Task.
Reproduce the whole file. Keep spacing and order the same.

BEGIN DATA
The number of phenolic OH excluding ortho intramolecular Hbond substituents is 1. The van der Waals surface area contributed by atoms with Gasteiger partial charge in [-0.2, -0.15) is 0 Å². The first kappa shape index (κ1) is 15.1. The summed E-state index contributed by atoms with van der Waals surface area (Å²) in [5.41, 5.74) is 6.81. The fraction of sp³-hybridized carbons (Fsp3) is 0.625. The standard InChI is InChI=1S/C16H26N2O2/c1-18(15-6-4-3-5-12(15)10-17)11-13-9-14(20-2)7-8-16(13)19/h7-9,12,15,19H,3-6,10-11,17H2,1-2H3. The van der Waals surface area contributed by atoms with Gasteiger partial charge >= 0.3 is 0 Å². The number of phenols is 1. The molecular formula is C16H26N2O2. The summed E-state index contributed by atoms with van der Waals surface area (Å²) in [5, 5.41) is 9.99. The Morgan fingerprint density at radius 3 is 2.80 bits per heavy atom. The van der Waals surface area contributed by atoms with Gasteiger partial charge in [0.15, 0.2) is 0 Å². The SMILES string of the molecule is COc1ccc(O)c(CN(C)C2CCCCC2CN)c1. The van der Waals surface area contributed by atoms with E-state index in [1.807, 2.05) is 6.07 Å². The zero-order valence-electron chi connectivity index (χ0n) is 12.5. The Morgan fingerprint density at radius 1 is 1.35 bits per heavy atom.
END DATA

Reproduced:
The number of phenolic OH excluding ortho intramolecular Hbond substituents is 1. The van der Waals surface area contributed by atoms with Gasteiger partial charge in [-0.2, -0.15) is 0 Å². The first kappa shape index (κ1) is 15.1. The summed E-state index contributed by atoms with van der Waals surface area (Å²) in [5.41, 5.74) is 6.81. The fraction of sp³-hybridized carbons (Fsp3) is 0.625. The standard InChI is InChI=1S/C16H26N2O2/c1-18(15-6-4-3-5-12(15)10-17)11-13-9-14(20-2)7-8-16(13)19/h7-9,12,15,19H,3-6,10-11,17H2,1-2H3. The van der Waals surface area contributed by atoms with Gasteiger partial charge >= 0.3 is 0 Å². The number of phenols is 1. The molecular formula is C16H26N2O2. The summed E-state index contributed by atoms with van der Waals surface area (Å²) in [5, 5.41) is 9.99. The Morgan fingerprint density at radius 3 is 2.80 bits per heavy atom. The van der Waals surface area contributed by atoms with Gasteiger partial charge in [0.15, 0.2) is 0 Å². The SMILES string of the molecule is COc1ccc(O)c(CN(C)C2CCCCC2CN)c1. The van der Waals surface area contributed by atoms with E-state index in [1.807, 2.05) is 6.07 Å². The zero-order valence-electron chi connectivity index (χ0n) is 12.5. The Morgan fingerprint density at radius 1 is 1.35 bits per heavy atom.